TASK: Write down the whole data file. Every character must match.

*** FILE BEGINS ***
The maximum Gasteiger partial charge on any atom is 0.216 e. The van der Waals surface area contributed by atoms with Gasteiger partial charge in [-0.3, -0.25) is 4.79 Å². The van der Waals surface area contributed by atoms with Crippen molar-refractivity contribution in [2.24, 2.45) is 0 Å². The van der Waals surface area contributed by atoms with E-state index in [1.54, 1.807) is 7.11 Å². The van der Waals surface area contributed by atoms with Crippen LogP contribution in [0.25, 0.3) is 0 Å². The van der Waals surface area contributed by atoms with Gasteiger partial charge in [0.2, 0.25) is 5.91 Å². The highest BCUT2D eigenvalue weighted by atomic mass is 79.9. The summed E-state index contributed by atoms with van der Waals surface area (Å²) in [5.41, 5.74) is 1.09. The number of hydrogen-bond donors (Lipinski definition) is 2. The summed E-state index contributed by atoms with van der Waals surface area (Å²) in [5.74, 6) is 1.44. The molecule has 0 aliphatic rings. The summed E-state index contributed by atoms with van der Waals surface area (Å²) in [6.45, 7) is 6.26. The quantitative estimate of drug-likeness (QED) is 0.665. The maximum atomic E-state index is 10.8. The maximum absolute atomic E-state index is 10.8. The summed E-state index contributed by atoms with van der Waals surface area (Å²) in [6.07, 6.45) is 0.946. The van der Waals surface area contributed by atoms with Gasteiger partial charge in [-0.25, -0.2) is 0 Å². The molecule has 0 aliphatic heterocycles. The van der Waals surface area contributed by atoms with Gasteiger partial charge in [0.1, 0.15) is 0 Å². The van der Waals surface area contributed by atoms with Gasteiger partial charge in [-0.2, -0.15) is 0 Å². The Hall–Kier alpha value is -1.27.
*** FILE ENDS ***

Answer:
The maximum Gasteiger partial charge on any atom is 0.216 e. The van der Waals surface area contributed by atoms with Gasteiger partial charge in [-0.3, -0.25) is 4.79 Å². The van der Waals surface area contributed by atoms with Crippen molar-refractivity contribution in [2.24, 2.45) is 0 Å². The van der Waals surface area contributed by atoms with E-state index in [1.54, 1.807) is 7.11 Å². The van der Waals surface area contributed by atoms with Crippen LogP contribution in [0.25, 0.3) is 0 Å². The van der Waals surface area contributed by atoms with Gasteiger partial charge in [0.2, 0.25) is 5.91 Å². The highest BCUT2D eigenvalue weighted by atomic mass is 79.9. The summed E-state index contributed by atoms with van der Waals surface area (Å²) in [5.41, 5.74) is 1.09. The number of hydrogen-bond donors (Lipinski definition) is 2. The summed E-state index contributed by atoms with van der Waals surface area (Å²) in [5.74, 6) is 1.44. The molecule has 0 aliphatic rings. The summed E-state index contributed by atoms with van der Waals surface area (Å²) in [6.45, 7) is 6.26. The quantitative estimate of drug-likeness (QED) is 0.665. The maximum atomic E-state index is 10.8. The maximum absolute atomic E-state index is 10.8. The summed E-state index contributed by atoms with van der Waals surface area (Å²) in [6.07, 6.45) is 0.946. The van der Waals surface area contributed by atoms with Gasteiger partial charge in [-0.25, -0.2) is 0 Å². The molecule has 0 aliphatic heterocycles. The van der Waals surface area contributed by atoms with Gasteiger partial charge in [0.1, 0.15) is 0 Å². The van der Waals surface area contributed by atoms with Gasteiger partial charge in [-0.2, -0.15) is 0 Å². The Hall–Kier alpha value is -1.27.